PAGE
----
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Warriors blow a golden opportunity, Rockets win 116 to 107

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The Houston Rockets earned their second win over the Golden State Warriors in a week's time tonight at the Oracle Arena 116 to 107. James Harden, who was already hurting from a bad knee, rolled his ankle on David Lee's foot and may not play tomorrow.


Coming into tonight's match up, the Warriors had lost four games in a row to the Rockets, Thunder, Grizzlies and Mavericks in that order. Just one week ago the Rockets embarrassed the Warriors in Houston and tied an NBA record for three pointers made; Mark Jackson and his team were not gracious losers. Tonight the Rockets earned their second critical win against the Warriors, 116 to 107, who edge Houston in the Western Conference playoff seedings. The showdown was not the blood thirsty redemption crusade I was expecting and at the end of the first half the home town team had blown a chance to take advantage of some favorable circumstances. James Harden was limited throughout the game by a sore knee and he rolled his ankle so terribly in the second half that he might not play again until the All-Star Game.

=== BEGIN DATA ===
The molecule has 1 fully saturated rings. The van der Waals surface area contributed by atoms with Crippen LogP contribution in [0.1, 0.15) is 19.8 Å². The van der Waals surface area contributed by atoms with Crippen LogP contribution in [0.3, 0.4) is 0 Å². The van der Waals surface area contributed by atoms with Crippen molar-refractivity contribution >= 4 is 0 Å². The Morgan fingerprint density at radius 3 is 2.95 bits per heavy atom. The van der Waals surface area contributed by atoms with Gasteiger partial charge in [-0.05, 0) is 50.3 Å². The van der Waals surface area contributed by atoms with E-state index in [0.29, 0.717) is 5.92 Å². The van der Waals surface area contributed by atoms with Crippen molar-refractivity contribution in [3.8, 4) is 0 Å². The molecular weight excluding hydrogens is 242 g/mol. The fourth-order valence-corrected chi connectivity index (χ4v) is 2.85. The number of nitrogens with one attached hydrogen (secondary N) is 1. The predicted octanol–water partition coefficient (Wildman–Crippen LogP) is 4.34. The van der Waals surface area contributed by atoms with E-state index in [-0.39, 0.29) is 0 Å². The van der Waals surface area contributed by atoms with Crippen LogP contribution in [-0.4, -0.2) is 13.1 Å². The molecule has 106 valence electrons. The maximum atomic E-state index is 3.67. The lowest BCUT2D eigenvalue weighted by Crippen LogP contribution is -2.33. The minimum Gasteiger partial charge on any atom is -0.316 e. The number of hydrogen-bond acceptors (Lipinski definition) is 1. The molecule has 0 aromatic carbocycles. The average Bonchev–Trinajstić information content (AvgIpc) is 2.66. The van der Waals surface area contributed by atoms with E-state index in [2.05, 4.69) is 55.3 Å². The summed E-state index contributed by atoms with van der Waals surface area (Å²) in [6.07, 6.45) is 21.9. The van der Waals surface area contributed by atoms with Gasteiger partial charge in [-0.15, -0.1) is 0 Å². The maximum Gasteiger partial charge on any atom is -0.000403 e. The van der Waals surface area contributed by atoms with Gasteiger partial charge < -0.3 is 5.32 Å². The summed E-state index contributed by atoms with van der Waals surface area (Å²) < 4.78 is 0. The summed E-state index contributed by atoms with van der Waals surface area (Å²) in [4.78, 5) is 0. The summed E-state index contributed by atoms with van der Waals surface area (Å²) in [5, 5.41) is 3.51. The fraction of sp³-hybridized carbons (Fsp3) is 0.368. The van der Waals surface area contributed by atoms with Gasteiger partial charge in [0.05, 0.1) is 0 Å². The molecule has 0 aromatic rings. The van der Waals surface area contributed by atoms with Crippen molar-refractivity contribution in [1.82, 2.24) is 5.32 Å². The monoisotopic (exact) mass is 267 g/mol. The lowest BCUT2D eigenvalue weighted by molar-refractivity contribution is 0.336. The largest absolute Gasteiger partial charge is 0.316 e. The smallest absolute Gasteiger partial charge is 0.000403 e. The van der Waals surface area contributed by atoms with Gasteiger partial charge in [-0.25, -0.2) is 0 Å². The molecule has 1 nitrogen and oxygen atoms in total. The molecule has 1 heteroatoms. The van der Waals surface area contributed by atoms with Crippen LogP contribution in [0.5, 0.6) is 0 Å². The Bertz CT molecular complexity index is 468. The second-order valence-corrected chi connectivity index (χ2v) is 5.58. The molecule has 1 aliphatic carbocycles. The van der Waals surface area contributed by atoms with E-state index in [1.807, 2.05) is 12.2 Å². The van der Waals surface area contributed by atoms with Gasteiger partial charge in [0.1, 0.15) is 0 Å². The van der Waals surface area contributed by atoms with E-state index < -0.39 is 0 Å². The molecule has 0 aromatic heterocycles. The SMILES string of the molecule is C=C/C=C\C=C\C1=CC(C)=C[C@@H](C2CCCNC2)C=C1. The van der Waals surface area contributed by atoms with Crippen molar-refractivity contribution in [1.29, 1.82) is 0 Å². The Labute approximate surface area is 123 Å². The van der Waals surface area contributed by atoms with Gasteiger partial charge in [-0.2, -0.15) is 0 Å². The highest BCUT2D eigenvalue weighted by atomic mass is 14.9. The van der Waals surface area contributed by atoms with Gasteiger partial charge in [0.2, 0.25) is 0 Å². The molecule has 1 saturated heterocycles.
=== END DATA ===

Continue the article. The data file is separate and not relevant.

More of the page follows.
The Rockets can attribute tonight's win to Chandler Parson's second half performance, Jeremy Lin's flawless "homecoming" debut, and a hobbled James Harden's ability to somehow still get to the line. Parsons came alive in the third quarter to swing the momentum of a close game and finished with 21 points, 8 rebounds, and 9 assists. Lin managed to scrape together 14 points on a poor shooting night and added ten assists while turning the ball over zero times. Omer Asik's 13 point, 15 rebound performance was priceless. His offensive contributions, while they always feel like a bit of a bonus, were key in the second half. Boy, can this guy eat glass.